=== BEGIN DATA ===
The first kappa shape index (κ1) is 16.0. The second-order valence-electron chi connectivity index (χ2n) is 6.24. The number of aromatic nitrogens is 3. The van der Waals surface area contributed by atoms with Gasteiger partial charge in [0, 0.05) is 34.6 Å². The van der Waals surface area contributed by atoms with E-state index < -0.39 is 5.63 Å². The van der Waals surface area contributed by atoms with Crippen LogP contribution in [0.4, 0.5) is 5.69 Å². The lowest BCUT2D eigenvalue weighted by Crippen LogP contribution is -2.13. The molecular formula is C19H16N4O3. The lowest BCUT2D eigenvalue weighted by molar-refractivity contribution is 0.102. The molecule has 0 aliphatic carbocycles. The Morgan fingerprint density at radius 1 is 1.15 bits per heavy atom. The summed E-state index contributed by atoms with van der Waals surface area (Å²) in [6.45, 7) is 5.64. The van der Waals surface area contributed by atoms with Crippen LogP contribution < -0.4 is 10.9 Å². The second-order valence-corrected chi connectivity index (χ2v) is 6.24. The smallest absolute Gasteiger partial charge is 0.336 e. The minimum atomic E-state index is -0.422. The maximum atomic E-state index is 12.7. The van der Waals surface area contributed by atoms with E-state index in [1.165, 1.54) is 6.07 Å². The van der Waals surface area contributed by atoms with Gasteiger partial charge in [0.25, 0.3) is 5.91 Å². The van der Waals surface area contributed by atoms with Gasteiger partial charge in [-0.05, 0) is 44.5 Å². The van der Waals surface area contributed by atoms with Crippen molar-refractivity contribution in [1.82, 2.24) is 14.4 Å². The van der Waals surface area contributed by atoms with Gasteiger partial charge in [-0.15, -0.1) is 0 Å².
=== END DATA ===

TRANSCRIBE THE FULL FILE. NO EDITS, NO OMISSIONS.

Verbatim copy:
The first kappa shape index (κ1) is 16.0. The second-order valence-electron chi connectivity index (χ2n) is 6.24. The number of aromatic nitrogens is 3. The van der Waals surface area contributed by atoms with Gasteiger partial charge in [0, 0.05) is 34.6 Å². The van der Waals surface area contributed by atoms with E-state index < -0.39 is 5.63 Å². The van der Waals surface area contributed by atoms with Crippen LogP contribution in [0.4, 0.5) is 5.69 Å². The lowest BCUT2D eigenvalue weighted by Crippen LogP contribution is -2.13. The molecular formula is C19H16N4O3. The lowest BCUT2D eigenvalue weighted by molar-refractivity contribution is 0.102. The molecule has 0 aliphatic carbocycles. The Morgan fingerprint density at radius 1 is 1.15 bits per heavy atom. The summed E-state index contributed by atoms with van der Waals surface area (Å²) in [6.45, 7) is 5.64. The van der Waals surface area contributed by atoms with Crippen LogP contribution < -0.4 is 10.9 Å². The second-order valence-corrected chi connectivity index (χ2v) is 6.24. The smallest absolute Gasteiger partial charge is 0.336 e. The minimum atomic E-state index is -0.422. The maximum atomic E-state index is 12.7. The van der Waals surface area contributed by atoms with E-state index in [1.165, 1.54) is 6.07 Å². The van der Waals surface area contributed by atoms with Gasteiger partial charge in [0.25, 0.3) is 5.91 Å². The van der Waals surface area contributed by atoms with Gasteiger partial charge in [-0.05, 0) is 44.5 Å². The van der Waals surface area contributed by atoms with Crippen molar-refractivity contribution in [1.82, 2.24) is 14.4 Å². The van der Waals surface area contributed by atoms with Gasteiger partial charge in [-0.15, -0.1) is 0 Å².